Hong Kong police on Saturday blocked access to the Web site of the Presbyterian Church in Taiwan due to “national security” concerns, Chinese state-owned daily Wen Wei Po reported on Sunday.
The report from Wen Wei Po, which is run by Beijing’s Hong Kong Liaison Office, said that access to the Web site was blocked due to contraventions of Hong Kong’s National Security Law.
The Stand News Web site said the measure likely signaled that Beijing is planning to extend its Internet firewall to Hong Kong.
“Hong Kong residents frequently leave messages on our Web site, often asking for help. Blocking the site like this is a warning sign that Beijing is extending more mainland China-style restrictions to Hong Kong,” Pastor Huang Chun-sheng (黃春生) said.
The report was the second in the past few months of a Web site being blocked in Hong Kong for alleged contraventions of the National Security Law. On Jan. 6, access to Web site HKChronicles — which documents information related to protests in Hong Kong over the past two years — was blocked in Hong Kong for “potentially harming national security or inciting such a crime.”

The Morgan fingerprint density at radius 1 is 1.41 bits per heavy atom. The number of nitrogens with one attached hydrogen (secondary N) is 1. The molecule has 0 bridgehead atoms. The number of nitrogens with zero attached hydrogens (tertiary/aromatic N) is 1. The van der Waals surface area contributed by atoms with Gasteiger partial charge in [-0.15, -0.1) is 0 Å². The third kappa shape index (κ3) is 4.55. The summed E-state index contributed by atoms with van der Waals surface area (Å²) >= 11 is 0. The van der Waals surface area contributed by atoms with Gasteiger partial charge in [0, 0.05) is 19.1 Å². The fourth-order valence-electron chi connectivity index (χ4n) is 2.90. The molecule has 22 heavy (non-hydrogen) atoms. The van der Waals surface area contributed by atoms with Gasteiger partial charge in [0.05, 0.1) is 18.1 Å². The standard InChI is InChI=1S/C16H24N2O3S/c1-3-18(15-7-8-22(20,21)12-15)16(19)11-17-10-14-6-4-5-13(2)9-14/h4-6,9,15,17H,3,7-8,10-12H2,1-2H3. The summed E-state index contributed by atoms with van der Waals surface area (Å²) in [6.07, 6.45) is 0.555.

Following the blocked access to the church Web site, users in Hong Kong reported that although they were unable to directly load the Web site, they could access it through a virtual private network service, the church said.
The Wen Wei Po report said that the church was “encouraging Taiwanese separatists, and aiding Hong Kong rioters and extremists.”
It also said that the church had confiscated HK$4 million (US$515,487) of HK$10 million that was raised through a campaign promoted by Hong Kong radio station D100 to help Hong Kong residents flee to Taiwan.
Meanwhile, the official Web site of the Democratic Progressive Party, as well as the recruitment page of the Ministry of National Defense’s Web site, have also been blocked in Hong Kong, a source said.
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